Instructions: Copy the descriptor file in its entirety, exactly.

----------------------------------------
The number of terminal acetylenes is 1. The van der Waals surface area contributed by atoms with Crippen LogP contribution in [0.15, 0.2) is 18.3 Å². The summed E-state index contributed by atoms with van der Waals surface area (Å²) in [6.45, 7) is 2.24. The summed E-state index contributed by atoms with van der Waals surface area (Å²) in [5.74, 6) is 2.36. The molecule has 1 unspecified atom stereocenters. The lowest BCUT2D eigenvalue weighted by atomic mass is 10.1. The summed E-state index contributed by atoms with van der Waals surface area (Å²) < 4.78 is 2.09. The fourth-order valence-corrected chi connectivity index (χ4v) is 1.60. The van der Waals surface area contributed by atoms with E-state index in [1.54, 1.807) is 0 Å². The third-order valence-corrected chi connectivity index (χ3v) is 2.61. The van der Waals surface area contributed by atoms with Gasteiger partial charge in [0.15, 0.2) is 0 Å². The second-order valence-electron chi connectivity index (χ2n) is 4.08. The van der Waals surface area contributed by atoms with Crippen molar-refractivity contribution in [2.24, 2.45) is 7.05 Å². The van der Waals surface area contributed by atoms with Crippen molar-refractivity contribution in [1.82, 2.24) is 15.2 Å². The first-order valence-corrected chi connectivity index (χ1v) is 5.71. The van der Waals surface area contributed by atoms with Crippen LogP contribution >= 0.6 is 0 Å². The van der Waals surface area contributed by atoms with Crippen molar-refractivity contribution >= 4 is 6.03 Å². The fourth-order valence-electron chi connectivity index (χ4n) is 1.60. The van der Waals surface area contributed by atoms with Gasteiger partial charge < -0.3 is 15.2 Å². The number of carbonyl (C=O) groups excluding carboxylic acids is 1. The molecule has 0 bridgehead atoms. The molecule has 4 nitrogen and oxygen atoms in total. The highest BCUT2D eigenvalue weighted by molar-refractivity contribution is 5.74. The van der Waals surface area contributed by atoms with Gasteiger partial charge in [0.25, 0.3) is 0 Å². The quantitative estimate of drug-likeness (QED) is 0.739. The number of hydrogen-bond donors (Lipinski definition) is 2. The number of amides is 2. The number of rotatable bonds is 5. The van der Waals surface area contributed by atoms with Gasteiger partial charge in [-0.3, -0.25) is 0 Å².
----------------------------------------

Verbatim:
The number of terminal acetylenes is 1. The van der Waals surface area contributed by atoms with Crippen LogP contribution in [0.15, 0.2) is 18.3 Å². The summed E-state index contributed by atoms with van der Waals surface area (Å²) in [6.45, 7) is 2.24. The summed E-state index contributed by atoms with van der Waals surface area (Å²) in [5.74, 6) is 2.36. The molecule has 1 unspecified atom stereocenters. The lowest BCUT2D eigenvalue weighted by atomic mass is 10.1. The summed E-state index contributed by atoms with van der Waals surface area (Å²) < 4.78 is 2.09. The fourth-order valence-corrected chi connectivity index (χ4v) is 1.60. The van der Waals surface area contributed by atoms with E-state index in [1.54, 1.807) is 0 Å². The third-order valence-corrected chi connectivity index (χ3v) is 2.61. The van der Waals surface area contributed by atoms with Gasteiger partial charge in [0.15, 0.2) is 0 Å². The second-order valence-electron chi connectivity index (χ2n) is 4.08. The van der Waals surface area contributed by atoms with Crippen molar-refractivity contribution in [2.24, 2.45) is 7.05 Å². The van der Waals surface area contributed by atoms with Crippen molar-refractivity contribution in [1.82, 2.24) is 15.2 Å². The first-order valence-corrected chi connectivity index (χ1v) is 5.71. The van der Waals surface area contributed by atoms with Crippen LogP contribution >= 0.6 is 0 Å². The van der Waals surface area contributed by atoms with Crippen molar-refractivity contribution >= 4 is 6.03 Å². The fourth-order valence-electron chi connectivity index (χ4n) is 1.60. The van der Waals surface area contributed by atoms with Gasteiger partial charge < -0.3 is 15.2 Å². The number of carbonyl (C=O) groups excluding carboxylic acids is 1. The molecule has 0 bridgehead atoms. The molecule has 4 nitrogen and oxygen atoms in total. The highest BCUT2D eigenvalue weighted by molar-refractivity contribution is 5.74. The van der Waals surface area contributed by atoms with Gasteiger partial charge in [0.25, 0.3) is 0 Å². The quantitative estimate of drug-likeness (QED) is 0.739. The number of hydrogen-bond donors (Lipinski definition) is 2. The number of amides is 2. The number of rotatable bonds is 5. The van der Waals surface area contributed by atoms with Gasteiger partial charge in [-0.3, -0.25) is 0 Å².